National health care spending is climbing by more than 7 percent per year, outpacing economic growth by a substantial margin. As health care costs have climbed, so has the number of people without health insurance in the United States, even during a period of overall economic growth. In 2004, according to U.S. Census data, nearly 46 million people of all ages were uninsured, an increase of 6 million over 2000. This combination of eroding health insurance coverage and rapidly rising health care costs raises concerns about the ability of U.S. families to obtain timely medical care, protect their finances from catastrophic health care costs, and save for retirement.
The Commonwealth Fund Biennial Health Insurance Survey, a nationally representative survey of 4,350 adults age 19 and older, presents new information on the health insurance coverage of Americans and the health and financial consequences families face when they experience breaks in insurance. The survey, conducted between August 2005 and January 2006, finds that while the lowest-income families have always been most at risk of not having insurance coverage, more moderate- and middle-income earners and their families are also in jeopardy. In addition, one of five of all adults under age 65 is currently paying off debt from medical bills incurred in the past. Those who lack insurance are particularly affected by this burden. The survey also finds that uninsured people with chronic health conditions like diabetes and asthma are much more likely to skip medications for their conditions and go to an emergency room or hospital than are those who are insured.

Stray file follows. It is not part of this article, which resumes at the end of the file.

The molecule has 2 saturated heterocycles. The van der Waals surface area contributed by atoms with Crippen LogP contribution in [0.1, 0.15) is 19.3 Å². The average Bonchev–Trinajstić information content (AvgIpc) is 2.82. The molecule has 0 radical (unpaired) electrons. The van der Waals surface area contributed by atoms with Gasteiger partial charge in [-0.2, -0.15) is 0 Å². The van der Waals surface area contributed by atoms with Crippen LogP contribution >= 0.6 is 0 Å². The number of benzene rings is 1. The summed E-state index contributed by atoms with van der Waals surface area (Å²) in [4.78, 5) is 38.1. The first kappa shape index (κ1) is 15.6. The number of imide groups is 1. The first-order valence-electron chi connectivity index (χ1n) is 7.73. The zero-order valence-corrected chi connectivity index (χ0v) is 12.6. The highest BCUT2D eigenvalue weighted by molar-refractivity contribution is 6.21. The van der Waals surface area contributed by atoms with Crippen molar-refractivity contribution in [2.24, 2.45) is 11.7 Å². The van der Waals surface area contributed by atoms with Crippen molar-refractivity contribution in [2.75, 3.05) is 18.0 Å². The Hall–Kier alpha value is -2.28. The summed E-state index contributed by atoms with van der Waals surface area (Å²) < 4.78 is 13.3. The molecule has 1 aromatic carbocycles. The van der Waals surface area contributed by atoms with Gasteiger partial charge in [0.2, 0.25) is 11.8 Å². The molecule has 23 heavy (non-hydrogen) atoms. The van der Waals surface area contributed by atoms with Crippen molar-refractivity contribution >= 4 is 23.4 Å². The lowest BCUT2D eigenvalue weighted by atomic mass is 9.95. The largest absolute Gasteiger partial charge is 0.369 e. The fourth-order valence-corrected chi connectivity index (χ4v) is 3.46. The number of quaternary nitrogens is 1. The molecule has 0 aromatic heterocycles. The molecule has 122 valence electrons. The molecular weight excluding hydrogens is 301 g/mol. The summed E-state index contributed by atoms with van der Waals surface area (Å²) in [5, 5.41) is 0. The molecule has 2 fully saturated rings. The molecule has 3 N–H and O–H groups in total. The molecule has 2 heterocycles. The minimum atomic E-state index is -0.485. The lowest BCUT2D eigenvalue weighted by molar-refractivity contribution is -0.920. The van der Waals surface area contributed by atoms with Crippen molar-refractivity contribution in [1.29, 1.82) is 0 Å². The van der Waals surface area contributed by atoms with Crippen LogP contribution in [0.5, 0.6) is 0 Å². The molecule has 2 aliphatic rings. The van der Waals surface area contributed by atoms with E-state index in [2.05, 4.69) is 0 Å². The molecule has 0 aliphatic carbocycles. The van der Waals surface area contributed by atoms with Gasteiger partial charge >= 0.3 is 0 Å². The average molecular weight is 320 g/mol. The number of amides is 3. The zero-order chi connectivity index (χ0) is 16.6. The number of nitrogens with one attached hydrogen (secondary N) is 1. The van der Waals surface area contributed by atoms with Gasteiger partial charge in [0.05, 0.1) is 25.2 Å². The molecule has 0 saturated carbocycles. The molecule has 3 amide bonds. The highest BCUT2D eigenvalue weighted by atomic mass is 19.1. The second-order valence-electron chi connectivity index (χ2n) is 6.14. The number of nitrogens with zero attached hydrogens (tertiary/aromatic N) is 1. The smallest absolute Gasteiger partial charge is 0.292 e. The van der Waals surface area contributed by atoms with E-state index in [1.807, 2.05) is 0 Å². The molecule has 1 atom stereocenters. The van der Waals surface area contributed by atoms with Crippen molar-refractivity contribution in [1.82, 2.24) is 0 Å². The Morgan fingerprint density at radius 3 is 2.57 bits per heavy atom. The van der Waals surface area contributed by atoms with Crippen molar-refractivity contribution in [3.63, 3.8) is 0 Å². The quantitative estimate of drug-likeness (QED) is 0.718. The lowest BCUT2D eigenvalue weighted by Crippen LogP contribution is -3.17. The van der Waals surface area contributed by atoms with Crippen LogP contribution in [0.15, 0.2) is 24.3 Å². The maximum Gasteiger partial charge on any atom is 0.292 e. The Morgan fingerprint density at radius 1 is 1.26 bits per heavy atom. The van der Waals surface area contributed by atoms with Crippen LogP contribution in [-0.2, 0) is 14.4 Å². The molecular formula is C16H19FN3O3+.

Key findings of the survey include:
Rising Numbers of Uninsured Individuals Are in Moderate- and Middle-Income American Families
- Two of five (41%) working-age Americans with incomes between $20,000 and $40,000 a year were uninsured for at least part of the past year—a dramatic and rapid increase from 2001 when just over one-quarter (28%) of those with moderate incomes were uninsured (Figure ES-1).
- Adults with incomes under $20,000 were still the most likely to be uninsured: more than half (53%) had spent time uninsured in the past year.
- Most people who are uninsured are in working families. Of the estimated 48 million American adults who had any time uninsured in the past year, 67 percent were in families where at least one person was working full time.
Many Americans Report Medical Bill Problems and Medical Debt
- One-fifth (21%) of working-age adults, both insured and uninsured, currently have medical debt they are paying off over time and more than two of five (44%) of these individuals are carrying $2,000 or more in debt.
- More than one-third (34%) of adults ages 19 to 64 either had medical bill problems in the past year or were paying off accrued medical debt. Problems include not being able to pay bills, being contacted by a collection agency about unpaid medical bills, or having to change way of life to pay bills.
- Three of five (62%) of all adults with medical bills or debt problems said they or their family member were insured at the time the debt was incurred.